RACHEL BRADSHAW-BEAN: They just told me that—you know, I wasn’t even told. It was my parents. I was never spoken—I never spoke to the—I never spoke to anyone after that, not even the principal or any kind of public official.
AMY GOODMAN: How did you respond to this charge of public lewdness? Or, if you weren’t told it was public lewdness, how did you respond to being put in a disciplinary school, removed from your own high school as a senior?
RACHEL BRADSHAW-BEAN: I was, of course, upset. I don’t really know what feelings I had. I was emotionally numb for a while. I didn’t know who to blame. I didn’t know how to feel or what to think. I know I was angry, but I didn’t know how to—I didn’t know how to express it rationally. I didn’t know how to deal with it. Even though—you know, even though I thought I knew how to, it was just difficult for those emotions to come out.
AMY GOODMAN: Rachel, just to understand, if you were put in this disciplinary school, and your rapist was, were you going to school with him?
RACHEL BRADSHAW-BEAN: I was. I had to—I had to see him every day, multiple times.
AMY GOODMAN: Was he arrested?
RACHEL BRADSHAW-BEAN: No.
AMY GOODMAN: So this was 2010. It’s now—
RACHEL BRADSHAW-BEAN: Yes, ma’am.
AMY GOODMAN: —the beginning of 2014. Why—when did you come forward to speak publicly about this?
RACHEL BRADSHAW-BEAN: I never reached out to speak publicly, but I knew that if I had the chance to speak publicly about it, that I would take that opportunity to help other people that have gone through this or have issues speaking to anyone about difficulties they’re going through at school.
AMY GOODMAN: And what has been the response since you’ve come forward? You first went and spoke on NBC News, is that right, at the—in December, just a week or two ago?
RACHEL BRADSHAW-BEAN: Yes, ma’am. The response was overwhelming. I looked at the comments and people that would contact me, and I haven’t had anyone contact me that was negative, but I’ve had several people that had their own story that they wished they would have told someone. And I wish they would have. But there’s nothing we can do about that. And so, I’ve been able to speak with different people about what’s happened to them and how it was handled, or just them not coming forward with something and how it—how it affects them now.
AMY GOODMAN: I want to read comments of Rusk County District Attorney Michael Jimerson about your case. Speaking to NBC, he said, quote, "In cases like this, you can either substantiate or not substantiate the claims. We broke it down with her version of events and his. Her claims could not be substantiated. At the end of the day, I just know that objectively, there was almost no chance of a conviction. As a prosecutor, I have to be vigilant about the cases I pursue." He also said that Rachel had used language that, quote, "implied consensual sex instead of forcible rape" in the interview with the forensic specialist. Rachel, can you respond to what he said?
RACHEL BRADSHAW-BEAN: Yes. I was talking about consensual sex whenever I had lost my virginity. And that wasn’t something I was proud of. That’s not something that I stand for or I believe in. And it was taken out of context. I don’t remember speaking about, you know, having consensual sex with the person that raped me.
AMY GOODMAN: So he was referring to that—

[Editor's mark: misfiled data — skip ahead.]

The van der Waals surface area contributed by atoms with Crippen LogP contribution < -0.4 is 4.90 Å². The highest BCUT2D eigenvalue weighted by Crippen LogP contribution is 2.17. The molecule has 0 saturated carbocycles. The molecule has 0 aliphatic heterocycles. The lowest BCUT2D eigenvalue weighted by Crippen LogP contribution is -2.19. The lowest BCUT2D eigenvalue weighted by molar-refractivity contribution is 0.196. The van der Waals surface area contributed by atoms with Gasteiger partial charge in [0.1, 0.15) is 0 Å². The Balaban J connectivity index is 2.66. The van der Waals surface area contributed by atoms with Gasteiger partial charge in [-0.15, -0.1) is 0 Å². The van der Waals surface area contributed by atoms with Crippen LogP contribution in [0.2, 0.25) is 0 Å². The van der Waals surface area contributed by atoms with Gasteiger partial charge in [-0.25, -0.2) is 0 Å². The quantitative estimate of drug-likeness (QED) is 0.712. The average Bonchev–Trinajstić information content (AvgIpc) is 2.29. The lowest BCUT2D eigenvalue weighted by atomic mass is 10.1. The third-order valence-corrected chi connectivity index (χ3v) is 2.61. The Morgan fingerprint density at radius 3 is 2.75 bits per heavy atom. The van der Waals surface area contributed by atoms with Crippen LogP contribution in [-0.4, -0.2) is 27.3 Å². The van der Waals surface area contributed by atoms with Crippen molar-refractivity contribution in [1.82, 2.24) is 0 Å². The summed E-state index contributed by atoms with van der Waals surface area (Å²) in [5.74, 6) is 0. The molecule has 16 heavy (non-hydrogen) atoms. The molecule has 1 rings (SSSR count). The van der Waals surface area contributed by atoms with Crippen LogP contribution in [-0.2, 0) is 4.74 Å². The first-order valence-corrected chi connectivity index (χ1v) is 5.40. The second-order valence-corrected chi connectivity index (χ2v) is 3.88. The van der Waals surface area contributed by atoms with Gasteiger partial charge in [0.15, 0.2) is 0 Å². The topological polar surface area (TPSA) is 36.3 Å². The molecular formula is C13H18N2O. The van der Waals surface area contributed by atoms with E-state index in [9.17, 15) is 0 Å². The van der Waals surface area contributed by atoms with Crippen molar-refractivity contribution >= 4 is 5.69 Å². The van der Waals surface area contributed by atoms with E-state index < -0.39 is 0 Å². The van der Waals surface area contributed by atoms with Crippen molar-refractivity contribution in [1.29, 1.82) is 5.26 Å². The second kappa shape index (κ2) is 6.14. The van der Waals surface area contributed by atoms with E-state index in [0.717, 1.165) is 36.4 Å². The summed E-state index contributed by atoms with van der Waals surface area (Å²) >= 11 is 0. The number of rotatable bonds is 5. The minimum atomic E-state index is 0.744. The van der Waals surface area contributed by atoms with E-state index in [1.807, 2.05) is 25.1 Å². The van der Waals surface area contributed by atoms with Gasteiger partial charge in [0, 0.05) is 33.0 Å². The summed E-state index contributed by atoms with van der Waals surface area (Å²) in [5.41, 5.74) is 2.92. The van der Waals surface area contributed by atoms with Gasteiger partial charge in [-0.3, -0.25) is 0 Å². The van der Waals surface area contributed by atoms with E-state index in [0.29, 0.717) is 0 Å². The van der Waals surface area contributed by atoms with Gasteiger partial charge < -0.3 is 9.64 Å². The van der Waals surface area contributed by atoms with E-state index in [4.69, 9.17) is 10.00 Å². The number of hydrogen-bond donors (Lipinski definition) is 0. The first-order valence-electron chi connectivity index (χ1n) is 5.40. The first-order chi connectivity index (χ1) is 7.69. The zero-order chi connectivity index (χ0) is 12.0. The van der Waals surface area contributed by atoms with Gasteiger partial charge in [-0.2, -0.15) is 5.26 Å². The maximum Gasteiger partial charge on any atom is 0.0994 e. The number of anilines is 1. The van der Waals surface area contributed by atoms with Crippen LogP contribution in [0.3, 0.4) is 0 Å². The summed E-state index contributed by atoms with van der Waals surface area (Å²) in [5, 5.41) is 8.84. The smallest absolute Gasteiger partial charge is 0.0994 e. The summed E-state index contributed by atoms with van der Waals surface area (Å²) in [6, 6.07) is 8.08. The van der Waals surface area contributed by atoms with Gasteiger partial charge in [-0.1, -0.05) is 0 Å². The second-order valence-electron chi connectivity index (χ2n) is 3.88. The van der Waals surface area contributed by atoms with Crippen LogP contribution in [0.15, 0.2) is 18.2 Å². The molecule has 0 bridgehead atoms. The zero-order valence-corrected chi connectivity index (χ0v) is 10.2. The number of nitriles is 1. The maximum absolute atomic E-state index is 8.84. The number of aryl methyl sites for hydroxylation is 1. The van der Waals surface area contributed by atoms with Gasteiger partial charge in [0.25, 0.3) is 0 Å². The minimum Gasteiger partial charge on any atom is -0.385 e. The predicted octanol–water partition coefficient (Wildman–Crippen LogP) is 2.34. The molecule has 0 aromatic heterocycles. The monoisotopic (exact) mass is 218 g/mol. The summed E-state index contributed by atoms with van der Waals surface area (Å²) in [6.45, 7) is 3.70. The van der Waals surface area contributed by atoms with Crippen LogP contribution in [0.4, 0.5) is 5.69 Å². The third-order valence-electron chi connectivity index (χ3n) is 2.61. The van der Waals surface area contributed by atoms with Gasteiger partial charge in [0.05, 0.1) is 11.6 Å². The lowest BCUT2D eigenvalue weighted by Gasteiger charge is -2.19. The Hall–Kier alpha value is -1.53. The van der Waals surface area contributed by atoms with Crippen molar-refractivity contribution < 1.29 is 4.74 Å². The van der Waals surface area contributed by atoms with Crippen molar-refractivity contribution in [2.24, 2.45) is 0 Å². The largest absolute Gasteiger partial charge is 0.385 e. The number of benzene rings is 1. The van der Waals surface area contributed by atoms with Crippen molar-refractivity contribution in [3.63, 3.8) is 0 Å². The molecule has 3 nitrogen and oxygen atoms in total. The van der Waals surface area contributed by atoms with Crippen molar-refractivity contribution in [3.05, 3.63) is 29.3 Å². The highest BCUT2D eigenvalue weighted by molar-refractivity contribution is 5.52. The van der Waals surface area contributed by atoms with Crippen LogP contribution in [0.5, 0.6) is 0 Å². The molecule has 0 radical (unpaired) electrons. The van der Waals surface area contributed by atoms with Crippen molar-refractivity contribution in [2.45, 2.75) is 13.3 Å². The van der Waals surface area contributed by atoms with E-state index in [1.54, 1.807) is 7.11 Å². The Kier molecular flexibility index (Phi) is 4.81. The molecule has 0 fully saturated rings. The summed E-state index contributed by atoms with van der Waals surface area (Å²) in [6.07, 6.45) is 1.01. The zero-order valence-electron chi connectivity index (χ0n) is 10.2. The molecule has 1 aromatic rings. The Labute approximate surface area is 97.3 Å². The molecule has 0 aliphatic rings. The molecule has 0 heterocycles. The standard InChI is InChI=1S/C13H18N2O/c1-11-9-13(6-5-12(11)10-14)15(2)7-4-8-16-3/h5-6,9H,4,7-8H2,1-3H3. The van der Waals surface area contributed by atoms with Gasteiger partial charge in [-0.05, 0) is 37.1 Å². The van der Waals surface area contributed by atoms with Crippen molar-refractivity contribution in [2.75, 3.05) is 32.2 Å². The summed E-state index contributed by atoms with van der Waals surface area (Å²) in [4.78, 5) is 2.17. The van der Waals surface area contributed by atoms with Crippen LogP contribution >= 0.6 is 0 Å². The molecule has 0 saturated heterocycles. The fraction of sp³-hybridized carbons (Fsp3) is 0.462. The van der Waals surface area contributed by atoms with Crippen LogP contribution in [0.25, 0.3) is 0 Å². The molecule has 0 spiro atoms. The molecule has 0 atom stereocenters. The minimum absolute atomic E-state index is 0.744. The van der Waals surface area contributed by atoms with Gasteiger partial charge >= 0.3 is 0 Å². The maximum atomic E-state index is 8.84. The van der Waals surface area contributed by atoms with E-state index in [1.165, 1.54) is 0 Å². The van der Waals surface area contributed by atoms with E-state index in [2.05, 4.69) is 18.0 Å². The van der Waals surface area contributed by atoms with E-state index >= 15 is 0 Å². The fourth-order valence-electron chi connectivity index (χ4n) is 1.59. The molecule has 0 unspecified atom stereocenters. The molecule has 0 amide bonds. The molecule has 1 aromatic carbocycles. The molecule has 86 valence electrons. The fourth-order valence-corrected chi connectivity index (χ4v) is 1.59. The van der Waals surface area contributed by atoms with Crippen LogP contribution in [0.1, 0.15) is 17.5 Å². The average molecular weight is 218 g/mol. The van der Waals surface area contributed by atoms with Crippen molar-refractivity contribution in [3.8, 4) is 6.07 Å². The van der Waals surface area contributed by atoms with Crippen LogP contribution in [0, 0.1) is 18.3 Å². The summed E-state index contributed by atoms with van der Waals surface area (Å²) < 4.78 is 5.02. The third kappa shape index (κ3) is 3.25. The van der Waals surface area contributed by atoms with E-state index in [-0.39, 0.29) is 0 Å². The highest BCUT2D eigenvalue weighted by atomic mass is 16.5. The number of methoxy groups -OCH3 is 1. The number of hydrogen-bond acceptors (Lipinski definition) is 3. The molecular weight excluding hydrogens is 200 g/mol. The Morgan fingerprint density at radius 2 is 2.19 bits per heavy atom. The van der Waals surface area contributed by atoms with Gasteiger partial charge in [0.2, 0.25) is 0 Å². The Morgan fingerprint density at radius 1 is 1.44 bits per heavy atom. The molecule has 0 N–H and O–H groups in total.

RACHEL BRADSHAW-BEAN: I wouldn’t have gone—
AMY GOODMAN: —word "consensual" sex, but you’re saying that’s not how you described what happened to you as a result of what he did to you in the band room.
RACHEL BRADSHAW-BEAN: No, ma’am, that was not consensual sex at all.
AMY GOODMAN: Sandra Park, you’re with the ACLU. As you listen to Rachel’s story, can you talk about this? Can you tell us how common this is? She was a senior in high school. She reports a rape, and she is put in a disciplinary school—next to her accused rapist.
SANDRA PARK: Well, obviously, it was a serious violation of Rachel’s rights, and common sense, honestly. I mean, when we have set up a system where we want rape victims to come forward and report the violence they experience, to turn around and then actually punish the victim for having done that reporting is just absolutely ludicrous and undermines the public trust in our police system and our schools.
Unfortunately, what we know about rape in this country is that half of the women who are raped are under the age of 18. So we are talking about girls. And a significant number of those sexual assaults are occurring in schools. Obviously, a lot of those sexual assaults are not reported. But what we know about reports is about 3,800 are reported in public schools in a year. I mean, so that’s a significant number, but just a small percentage of the total number of sexual assaults that are occurring at schools. And so it’s vitally important that school administrators and police really understand their obligations to respond to the violence and not turn around and penalize the victim like they did in Rachel’s case.
AMY GOODMAN: Sandra, can you talk about how you got involved in Rachel’s case?
SANDRA PARK: Sure. So, after Rachel and her family started undergoing this terrible experience and she was placed in the disciplinary program, they reached out to us for legal assistance. And so, the ACLU, as well as our Texas affiliate, worked very hard to have Rachel transferred from that disciplinary program, in which she had been placed with her attacker, into a regular high school so she could graduate on time. And after that, we filed a complaint with the Office for Civil Rights at the federal Department of Education, alleging that Rachel’s Title IX rights had been violated.
AMY GOODMAN: Explain Title IX. If anyone knows what it is, they think of it related to girls’ sports.
SANDRA PARK: Mm-hmm, that’s right. So, Title IX has been on the books for 40 years. It prohibits discrimination based on gender in education. It applies K-through-12, as well as universities. And when we’re talking about sex discrimination, it applies to school sports, but it also applies to sexual violence and harassment in schools. And schools have a duty, when they know about or should know about sexual violence occurring, to prevent it, to address it and to actually help protect the student so that she can learn in a safe environment.
AMY GOODMAN: As you listen to Rachel’s story, talk about what went wrong all along the way after the actual alleged rape that Rachel was talking about took place.